Smith played virtually an identical “maybe we’ll just move” hand in 2003, but against another outmanned opponent, the County Commissioners of Sullivan County, Tenn. The County is home to Bristol Motor Speedway; at the time, Smith told the local media that a suggested 10% entertainment tax would likely result in him moving at least one race date to another Speedway Motorsports Inc. track, the publicly traded company that Smith founded and serves as Chairman and CEO of. And just like the City Council of Concord, the local government in Tennessee made the prudent decision to not risk significant financial loss to the community and dropped the entertainment tax proposal as a means to generate needed revenues to operate the county, which would have avoided possible cutbacks in the number of county employees.
Was Smith bluffing in Tennessee? No one can say for sure. He was never called on to show his hand. But the hand was played eerily similar to the one that was played out this month in North Carolina – complete with reminders of how much the racetrack has meant to the local economy, and the almost hokey theme that he guesses that he isn’t appreciated there anymore.
During the October 26th meeting, the Concord City Council not only voted unanimously to lift the ban on the drag strip they had voted in not a month earlier, but now they are discussing various tax incentives for, among other things, noise abatement, that they can offer Smith. In a further admission of their defeat, they are requesting that the State of North Carolina rename the major artery to the speedway “Bruton Smith Boulevard.” With 70% of the city and county’s tourism dollars (approximately $170 million) directly related to Lowe’s, and more than $1.72 million in annual property tax collected from the 2,000-acre enterprise, the locals are now showing Bruton the love he feels was missing. It is even within the realm of possibility that if Smith continues to play his cards correctly, in the end they might be willing to agree to just go ahead and build the desired drag strip for him!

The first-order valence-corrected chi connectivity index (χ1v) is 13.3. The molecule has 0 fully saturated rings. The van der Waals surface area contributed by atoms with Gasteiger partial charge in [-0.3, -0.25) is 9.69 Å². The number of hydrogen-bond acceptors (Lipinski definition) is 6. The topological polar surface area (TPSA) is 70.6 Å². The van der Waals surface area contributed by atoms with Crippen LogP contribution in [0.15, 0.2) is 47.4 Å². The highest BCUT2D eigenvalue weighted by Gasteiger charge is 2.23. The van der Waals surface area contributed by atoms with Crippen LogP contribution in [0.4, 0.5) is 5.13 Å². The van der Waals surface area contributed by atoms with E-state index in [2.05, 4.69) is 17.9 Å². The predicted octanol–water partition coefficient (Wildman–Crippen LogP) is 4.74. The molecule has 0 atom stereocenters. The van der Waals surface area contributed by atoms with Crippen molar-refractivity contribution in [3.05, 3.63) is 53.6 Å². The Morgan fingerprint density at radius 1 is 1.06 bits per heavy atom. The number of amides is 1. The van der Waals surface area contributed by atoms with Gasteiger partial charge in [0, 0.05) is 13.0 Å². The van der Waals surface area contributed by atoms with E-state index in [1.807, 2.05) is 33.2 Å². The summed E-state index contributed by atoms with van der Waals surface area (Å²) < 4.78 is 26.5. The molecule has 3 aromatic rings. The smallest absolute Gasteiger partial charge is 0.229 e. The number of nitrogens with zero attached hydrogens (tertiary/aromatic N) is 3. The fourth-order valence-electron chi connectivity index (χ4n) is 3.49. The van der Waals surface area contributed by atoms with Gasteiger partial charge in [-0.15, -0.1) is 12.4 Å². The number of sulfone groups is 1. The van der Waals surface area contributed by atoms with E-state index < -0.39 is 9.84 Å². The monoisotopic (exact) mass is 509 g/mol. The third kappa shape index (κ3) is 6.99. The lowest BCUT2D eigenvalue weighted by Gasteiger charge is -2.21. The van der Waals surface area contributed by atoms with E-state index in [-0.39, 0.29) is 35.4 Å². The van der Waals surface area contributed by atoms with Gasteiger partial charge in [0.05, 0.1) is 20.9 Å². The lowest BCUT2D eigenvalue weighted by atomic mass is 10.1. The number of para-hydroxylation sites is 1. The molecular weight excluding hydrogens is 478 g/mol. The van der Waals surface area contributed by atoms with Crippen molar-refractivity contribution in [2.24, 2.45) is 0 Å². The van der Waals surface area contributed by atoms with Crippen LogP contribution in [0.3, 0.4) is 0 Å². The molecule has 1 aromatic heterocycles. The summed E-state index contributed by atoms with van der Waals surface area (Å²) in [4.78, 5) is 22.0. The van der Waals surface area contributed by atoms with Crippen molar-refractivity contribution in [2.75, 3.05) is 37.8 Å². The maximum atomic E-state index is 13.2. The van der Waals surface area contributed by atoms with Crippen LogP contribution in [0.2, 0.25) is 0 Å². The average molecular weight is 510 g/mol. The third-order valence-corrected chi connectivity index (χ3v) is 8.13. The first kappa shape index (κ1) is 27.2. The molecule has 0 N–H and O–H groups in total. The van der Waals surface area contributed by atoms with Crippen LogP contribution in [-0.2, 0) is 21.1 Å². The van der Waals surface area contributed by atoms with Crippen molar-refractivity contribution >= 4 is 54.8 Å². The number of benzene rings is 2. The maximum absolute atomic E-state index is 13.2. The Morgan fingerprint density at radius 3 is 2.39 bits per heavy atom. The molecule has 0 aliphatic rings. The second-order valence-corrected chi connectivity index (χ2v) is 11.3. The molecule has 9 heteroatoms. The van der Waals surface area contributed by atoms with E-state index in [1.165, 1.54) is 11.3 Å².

But it doesn’t seem that Smith is finished punishing the locals for their insolence in ever challenging him in the first place. Although prior to the Council vote Smith acknowledged that a vote to lift the construction ban would “show a lot of friendship,” he continues to maintain that there still is a 90% chance that he will abandon Lowe’s Motor Speedway and build elsewhere. And he is still at least going through the motions of discussing new track sites around Charlotte and the Rockhill, S.C. area. This interestingly-worded proclamation would suggest an almost certainty that the speedway will still be relocated. Time will tell – but I believe the more important number is the 10% possibility that he allowed himself to never do anything except sit back and enjoy the benefits of a hand well played, resulting in a groveling local government and a clear path to continue reaping the profits from his impressive motorsports complex, complete with a four-lane drag strip promised to be “superior to anything in the nation.”
Such is the life of a billionaire.